<li class="cat-item cat-item-1"><a href="#typography">typography</a> <span>8</span></li>
	<li class="cat-item cat-item-5"><a href="#minimal">minimal</a> <span>12</span></li>
	<li class="cat-item cat-item-5"><a href="#illustration">illustration</a> <span>1</span></li>
	<li class="cat-item cat-item-5"><a href="#high-resolution">high resolution</a> <span>6</span></li>
	<li class="cat-item cat-item-5"><a href="#iphone">iphone</a> <span>15</span></li>
	<li class="cat-item cat-item-5"><a href="#interface">interface</a> <span>21</span></li>
	<li class="cat-item cat-item-5"><a href="#grunge">grunge</a> <span>10</span></li>


(A.K.A. CSS3. Yeah, a really bad joke)

Now we’ll do this with a few cool CSS3 implementations. This is what will help us:

  • Before and after pseudo elements – instead of putting a lot of additional spans we’ll just use them to create pretty effects
  • Border-radius - we’ll need slightly rounded corners
  • Content - this CSS property will be especially useful because we’ll insert an image as content of before count and after count
  • Element positioning - we’ll have to be aware of positioning since before and after have to always be with our main span element

Let’s go step by step. Basic CSS for background and main div positioning. Nothing really major in here:

body {
	background: url(bg.png);
	#container {
		position: relative;
		width: 500px;
		margin: 50px auto 0;
		padding: 10px 0 20px;

With #category and li rules we’ll achieve that side-by-side listing.

#category {
	margin: 0;
	padding: 0;
	list-style-type: none;
	overflow: hidden;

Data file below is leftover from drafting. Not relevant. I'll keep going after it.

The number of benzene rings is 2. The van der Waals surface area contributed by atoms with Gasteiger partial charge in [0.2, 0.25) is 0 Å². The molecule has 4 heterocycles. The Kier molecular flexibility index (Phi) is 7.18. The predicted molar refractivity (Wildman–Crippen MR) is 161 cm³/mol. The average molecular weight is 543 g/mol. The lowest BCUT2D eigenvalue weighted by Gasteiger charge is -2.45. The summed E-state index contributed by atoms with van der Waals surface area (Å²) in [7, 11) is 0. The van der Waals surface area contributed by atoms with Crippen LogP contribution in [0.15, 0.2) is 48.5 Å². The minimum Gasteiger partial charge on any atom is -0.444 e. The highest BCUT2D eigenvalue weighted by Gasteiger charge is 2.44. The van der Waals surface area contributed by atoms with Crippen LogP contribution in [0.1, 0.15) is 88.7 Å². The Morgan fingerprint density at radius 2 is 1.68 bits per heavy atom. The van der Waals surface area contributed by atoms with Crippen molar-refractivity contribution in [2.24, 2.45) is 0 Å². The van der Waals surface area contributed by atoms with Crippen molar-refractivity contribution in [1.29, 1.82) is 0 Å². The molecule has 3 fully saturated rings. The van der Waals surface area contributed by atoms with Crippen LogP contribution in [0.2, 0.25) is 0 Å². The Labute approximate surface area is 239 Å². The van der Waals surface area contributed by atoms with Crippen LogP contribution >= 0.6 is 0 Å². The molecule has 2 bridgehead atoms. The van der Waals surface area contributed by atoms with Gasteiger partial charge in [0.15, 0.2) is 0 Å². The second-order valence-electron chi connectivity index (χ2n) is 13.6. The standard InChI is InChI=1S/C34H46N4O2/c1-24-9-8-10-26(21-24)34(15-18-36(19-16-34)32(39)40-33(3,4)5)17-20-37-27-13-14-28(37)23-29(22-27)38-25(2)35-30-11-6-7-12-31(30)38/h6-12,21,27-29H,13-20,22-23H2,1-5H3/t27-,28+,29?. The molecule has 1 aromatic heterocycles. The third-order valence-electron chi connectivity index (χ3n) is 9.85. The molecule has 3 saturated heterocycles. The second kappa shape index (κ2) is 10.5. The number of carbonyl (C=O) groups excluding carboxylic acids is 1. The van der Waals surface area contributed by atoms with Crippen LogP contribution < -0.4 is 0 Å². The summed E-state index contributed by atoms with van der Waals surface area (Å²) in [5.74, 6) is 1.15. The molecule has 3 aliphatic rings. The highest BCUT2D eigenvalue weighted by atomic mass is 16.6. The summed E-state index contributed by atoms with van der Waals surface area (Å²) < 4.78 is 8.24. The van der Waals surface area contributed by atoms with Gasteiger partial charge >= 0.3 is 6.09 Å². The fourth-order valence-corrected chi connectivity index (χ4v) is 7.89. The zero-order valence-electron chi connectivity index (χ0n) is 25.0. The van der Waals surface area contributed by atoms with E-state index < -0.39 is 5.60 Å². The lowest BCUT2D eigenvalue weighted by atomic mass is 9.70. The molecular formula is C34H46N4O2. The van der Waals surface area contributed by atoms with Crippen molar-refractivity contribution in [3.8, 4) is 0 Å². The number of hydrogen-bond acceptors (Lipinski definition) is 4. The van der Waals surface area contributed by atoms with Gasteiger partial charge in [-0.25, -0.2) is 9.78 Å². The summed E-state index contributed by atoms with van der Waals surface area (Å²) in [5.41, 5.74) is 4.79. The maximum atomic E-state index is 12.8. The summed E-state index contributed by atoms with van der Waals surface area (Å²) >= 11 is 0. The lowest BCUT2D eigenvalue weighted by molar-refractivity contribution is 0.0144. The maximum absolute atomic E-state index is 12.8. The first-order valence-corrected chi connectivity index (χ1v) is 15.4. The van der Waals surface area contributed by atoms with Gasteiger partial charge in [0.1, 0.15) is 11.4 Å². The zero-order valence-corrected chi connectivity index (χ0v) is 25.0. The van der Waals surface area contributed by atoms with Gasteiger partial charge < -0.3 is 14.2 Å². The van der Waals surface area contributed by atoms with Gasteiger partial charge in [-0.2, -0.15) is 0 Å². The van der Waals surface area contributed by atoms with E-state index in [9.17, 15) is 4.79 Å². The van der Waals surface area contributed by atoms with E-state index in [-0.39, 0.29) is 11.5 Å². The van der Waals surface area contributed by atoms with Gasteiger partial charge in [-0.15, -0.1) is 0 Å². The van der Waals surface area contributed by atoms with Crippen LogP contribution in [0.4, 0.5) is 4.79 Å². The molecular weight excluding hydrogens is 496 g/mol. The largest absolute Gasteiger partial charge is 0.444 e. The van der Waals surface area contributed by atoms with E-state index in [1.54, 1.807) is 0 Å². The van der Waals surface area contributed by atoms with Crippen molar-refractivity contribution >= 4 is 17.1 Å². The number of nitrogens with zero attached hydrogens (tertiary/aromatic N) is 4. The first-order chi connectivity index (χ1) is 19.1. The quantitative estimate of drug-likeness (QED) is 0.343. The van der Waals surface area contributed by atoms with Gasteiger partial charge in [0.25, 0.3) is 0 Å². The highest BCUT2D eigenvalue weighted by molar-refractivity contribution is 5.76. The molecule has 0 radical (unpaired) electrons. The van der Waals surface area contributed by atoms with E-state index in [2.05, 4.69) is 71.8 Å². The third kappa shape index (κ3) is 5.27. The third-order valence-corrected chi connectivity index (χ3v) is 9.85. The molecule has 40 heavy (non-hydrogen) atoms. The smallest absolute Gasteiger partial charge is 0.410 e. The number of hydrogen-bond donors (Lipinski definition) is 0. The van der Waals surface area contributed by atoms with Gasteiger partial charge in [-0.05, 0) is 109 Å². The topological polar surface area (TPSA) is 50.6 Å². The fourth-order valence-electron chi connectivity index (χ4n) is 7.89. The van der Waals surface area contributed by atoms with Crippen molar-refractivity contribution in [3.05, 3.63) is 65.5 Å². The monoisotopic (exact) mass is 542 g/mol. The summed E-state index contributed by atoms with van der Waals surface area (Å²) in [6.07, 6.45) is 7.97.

#category li {
		float: left;
		position: relative;
		padding: 0 10px;
		margin: 0 15px 10px 0;

Our link styling will create that “white” part of our little tag. Background is a 1px wide soft gradient:

#category li a {
	float: left;
	padding: 4px 10px 0;
	height: 18px;
	font-family: "arial";
	font-size: 10px;
	color: #3f3f3f;
	text-decoration: none;
	border-top: 1px solid #d3d0cf;
	border-left: 1px solid #cac7c7;
	border-bottom: 1px solid #aeadad;
	background: url(bgTag.png) repeat-x;
	-moz-border-radius: 2px;
	-webkit-border-radius: 2px;
	border-radius: 2px;

Now we need to create the orange part of our tag. Since we’ll animate just the “middle”, we’ll have to do it in a way that our before and after elements will be “inside” of span but will go to right / left as our main element expands. So this will do the trick:

#category li span {
	position: relative;
	float: left;
	width: 35px;
	padding: 5px 0 0;
	margin-top: 1px;
	height: 18px;
	font-family: "arial";
	font-size: 10px;
	color: #3f3f3f;
	text-align: center;
	background: url(bgCount.png);
	overflow: hidden;
	#category li span:before, #category li span:after {
		position: absolute;
		top: 0;
		left: 0;
		width: 3px;
		height: 30px;
		content: url(bgBeforeCount.png);
		overflow: hidden;
	#category li span:after {
		left: auto;
		right: 0;
		content: url(bgAfterCount.png);

jQuery Black Magic

First of all, we need to include jQuery, right? So we’ll do it with a really cool technique that I’ve seen at jQuery boilerplate:

<script src="//" type="text/javascript"></script>
<script type="text/javascript">window.jQuery || document.write("

February 20 2011


All About BIG and BOLD Typography: Tips and Inspiration